Turning the tide

Written by João Aguiar Machado on 23 April 2019 in Opinion
Opinion

Decades of overfishing, pollution and climate change have made the ocean a fragile environment and it needs our protection, writes João Aguiar Machado.

Photo credit: Adobe Stock


What do oceans and personal data have in common?

Not much, apart that over the term of this Commission and Parliament, both have climbed the ladder from being niche issues, of interest only to an in-crowd, to reach the pinnacle of the European public debate.

And the EU is quickly becoming a world leader in protecting them both.


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Our ocean needs our protection; decades of overfishing, pollution or climate change have made this blue giant a highly-fragile environment.

Two thirds of global fish stocks are in bad shape. Eight million tons of plastic rubbish are dumped into our seas every year.

Sea temperature is rising at an alarming rate, particularly in the polar areas, with habitat loss, acidification and changing fish stock patterns as a result.

At the European Commission, in recent years we have invested heavily in turning the tide - figuratively speaking - starting with fisheries.

“This year, almost 99 percent of the stocks in the North East Atlantic and Baltic Sea, managed by the EU alone, will be fished sustainably”

In 2009, the EU fishing fleet was barely profitable. This year, almost 99 percent of the stocks in the North East Atlantic and Baltic Sea, managed by the EU alone, will be fished sustainably.

Both fish and fishermen stand to gain. In 2016, the industry registered record high net profits of €1.3bn. This proves that conservation and economic development go hand in hand.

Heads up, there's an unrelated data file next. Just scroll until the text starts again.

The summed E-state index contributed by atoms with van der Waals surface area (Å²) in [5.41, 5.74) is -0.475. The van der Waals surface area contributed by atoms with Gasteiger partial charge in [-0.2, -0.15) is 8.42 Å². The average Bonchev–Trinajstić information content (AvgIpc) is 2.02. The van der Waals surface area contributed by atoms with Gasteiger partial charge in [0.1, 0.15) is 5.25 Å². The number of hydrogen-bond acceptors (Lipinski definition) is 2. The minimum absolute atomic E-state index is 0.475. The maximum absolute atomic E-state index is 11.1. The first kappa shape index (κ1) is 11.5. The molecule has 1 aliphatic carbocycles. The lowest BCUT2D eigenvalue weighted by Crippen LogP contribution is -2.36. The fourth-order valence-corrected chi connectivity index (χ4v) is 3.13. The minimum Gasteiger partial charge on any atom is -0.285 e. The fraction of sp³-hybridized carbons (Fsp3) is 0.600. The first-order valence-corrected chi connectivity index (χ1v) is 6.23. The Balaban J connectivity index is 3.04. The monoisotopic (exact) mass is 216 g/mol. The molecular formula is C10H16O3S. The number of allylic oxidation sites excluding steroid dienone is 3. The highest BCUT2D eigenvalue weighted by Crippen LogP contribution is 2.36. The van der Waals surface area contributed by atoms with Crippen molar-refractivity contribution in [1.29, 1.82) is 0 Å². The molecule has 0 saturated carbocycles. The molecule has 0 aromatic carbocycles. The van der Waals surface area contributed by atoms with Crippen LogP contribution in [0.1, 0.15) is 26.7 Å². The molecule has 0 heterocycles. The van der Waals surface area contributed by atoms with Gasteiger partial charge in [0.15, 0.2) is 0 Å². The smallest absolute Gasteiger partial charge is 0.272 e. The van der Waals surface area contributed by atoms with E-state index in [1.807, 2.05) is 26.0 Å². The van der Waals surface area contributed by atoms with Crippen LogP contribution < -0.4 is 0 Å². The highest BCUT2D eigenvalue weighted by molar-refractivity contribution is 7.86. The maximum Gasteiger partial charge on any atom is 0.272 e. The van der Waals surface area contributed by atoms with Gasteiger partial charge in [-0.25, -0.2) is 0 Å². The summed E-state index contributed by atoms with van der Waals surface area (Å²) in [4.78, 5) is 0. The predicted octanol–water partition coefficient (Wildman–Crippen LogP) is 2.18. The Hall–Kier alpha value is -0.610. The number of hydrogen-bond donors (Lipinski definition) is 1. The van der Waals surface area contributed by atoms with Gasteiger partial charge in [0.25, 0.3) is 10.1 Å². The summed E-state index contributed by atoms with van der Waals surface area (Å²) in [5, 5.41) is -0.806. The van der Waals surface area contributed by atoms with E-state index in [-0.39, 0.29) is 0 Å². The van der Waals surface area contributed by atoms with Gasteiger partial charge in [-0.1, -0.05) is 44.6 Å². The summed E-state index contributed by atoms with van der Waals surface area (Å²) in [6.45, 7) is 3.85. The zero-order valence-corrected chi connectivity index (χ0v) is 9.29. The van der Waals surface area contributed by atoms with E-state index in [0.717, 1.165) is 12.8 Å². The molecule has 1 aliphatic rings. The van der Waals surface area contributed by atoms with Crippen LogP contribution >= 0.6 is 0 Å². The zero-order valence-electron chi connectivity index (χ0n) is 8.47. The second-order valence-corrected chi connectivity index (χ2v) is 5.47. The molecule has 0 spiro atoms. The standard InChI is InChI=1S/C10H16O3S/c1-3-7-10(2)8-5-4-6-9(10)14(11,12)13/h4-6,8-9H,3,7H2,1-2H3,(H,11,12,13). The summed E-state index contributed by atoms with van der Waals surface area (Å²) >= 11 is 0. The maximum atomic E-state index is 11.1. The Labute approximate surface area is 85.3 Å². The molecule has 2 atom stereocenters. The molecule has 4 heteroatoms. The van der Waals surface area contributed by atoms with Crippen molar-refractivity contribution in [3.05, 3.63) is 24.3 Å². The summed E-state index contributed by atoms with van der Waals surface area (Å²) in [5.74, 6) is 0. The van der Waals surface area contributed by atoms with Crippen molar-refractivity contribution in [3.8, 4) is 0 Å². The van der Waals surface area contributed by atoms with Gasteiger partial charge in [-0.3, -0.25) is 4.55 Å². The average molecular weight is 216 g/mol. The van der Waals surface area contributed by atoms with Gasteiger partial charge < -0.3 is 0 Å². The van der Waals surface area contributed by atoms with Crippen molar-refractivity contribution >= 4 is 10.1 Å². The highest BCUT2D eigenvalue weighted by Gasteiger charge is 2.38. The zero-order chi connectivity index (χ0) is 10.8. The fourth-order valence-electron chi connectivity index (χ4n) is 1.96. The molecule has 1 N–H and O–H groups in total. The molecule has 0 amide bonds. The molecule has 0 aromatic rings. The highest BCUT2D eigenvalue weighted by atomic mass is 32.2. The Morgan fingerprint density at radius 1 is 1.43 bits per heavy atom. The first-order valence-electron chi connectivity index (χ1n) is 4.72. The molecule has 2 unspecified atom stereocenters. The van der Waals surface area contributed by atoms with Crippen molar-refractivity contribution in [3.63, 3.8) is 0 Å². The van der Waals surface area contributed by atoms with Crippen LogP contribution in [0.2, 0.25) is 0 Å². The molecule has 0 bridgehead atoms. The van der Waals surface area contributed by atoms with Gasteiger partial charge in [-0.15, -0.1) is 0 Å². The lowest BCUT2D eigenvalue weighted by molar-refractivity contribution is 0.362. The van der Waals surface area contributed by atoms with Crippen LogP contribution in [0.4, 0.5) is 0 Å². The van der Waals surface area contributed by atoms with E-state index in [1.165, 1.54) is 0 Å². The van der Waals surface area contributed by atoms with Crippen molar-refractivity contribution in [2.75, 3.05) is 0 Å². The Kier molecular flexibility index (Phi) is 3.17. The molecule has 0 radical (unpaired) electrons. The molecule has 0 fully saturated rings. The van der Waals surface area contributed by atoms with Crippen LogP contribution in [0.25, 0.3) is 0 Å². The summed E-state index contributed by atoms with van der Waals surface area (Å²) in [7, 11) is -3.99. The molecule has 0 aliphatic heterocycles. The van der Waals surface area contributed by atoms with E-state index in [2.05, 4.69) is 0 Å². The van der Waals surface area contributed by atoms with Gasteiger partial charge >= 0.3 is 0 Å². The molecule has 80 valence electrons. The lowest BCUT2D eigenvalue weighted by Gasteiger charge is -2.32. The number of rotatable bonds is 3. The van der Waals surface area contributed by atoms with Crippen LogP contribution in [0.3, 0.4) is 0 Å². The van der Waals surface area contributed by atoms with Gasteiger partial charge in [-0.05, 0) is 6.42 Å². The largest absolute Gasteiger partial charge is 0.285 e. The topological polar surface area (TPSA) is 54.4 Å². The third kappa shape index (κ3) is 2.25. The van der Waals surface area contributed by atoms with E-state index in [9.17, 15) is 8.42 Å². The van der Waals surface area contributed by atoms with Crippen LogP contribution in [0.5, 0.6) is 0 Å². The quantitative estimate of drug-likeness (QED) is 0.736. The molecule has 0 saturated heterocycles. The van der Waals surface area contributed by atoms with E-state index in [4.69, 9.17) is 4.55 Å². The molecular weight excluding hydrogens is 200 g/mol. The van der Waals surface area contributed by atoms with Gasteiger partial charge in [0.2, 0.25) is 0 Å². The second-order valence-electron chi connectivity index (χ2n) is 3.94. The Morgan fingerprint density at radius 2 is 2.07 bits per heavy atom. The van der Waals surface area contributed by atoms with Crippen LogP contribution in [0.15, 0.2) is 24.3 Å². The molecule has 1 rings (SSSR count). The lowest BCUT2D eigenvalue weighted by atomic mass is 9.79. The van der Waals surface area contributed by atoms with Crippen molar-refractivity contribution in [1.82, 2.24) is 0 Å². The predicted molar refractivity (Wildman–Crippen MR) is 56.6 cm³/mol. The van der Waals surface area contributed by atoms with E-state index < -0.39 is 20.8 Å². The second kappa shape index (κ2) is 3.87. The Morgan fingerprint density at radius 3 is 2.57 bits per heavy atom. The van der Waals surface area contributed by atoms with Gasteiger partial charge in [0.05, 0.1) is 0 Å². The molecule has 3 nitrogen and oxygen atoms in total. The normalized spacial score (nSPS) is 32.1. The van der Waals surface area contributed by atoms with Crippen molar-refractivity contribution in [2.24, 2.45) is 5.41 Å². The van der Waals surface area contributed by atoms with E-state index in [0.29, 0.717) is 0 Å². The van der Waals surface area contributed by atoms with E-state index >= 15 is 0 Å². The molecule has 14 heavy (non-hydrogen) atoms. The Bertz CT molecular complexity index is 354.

One of our main achievements in fisheries management is the so-called landing obligation.

Every year, worldwide, 30 million tons of fish are thrown back into the sea - most don’t survive. The landing obligation puts a stop to this wasteful practice.

From January 2019, EU vessels must bring all catches ashore, without exemption.

We have also taken other measures to reduce unwanted catches and protect juvenile fish and spawning grounds.

This includes rules on what kind of gear fishermen can use, where and when they may fish as well as other measures to protect marine ecosystems and habitats.

“The oceans are an abundant source of renewable energy, indispensable for delivering a zero-emission EU economy”

Our ocean economy is so much more than fish. It also covers traditional sectors such as tourism and shipbuilding as well as emerging areas such as ocean energy, blue biotechnology or desalination.

Development of the EU’s “blue economy” is rapid; it is set to double by 2030, turning over more than €1 trillion.

By accelerating sustainable blue investments and strengthening ocean knowledge, we enable our companies to excel in the global ocean economy.

Our commitment to healthy seas also reaches beyond our own shores.

Thanks to the EU’s leadership, responsible ocean management now features prominently on the international agenda.

At a time where international cooperation is under increasing pressure, the EU remains firmly committed to working with other countries to tackle common challenges.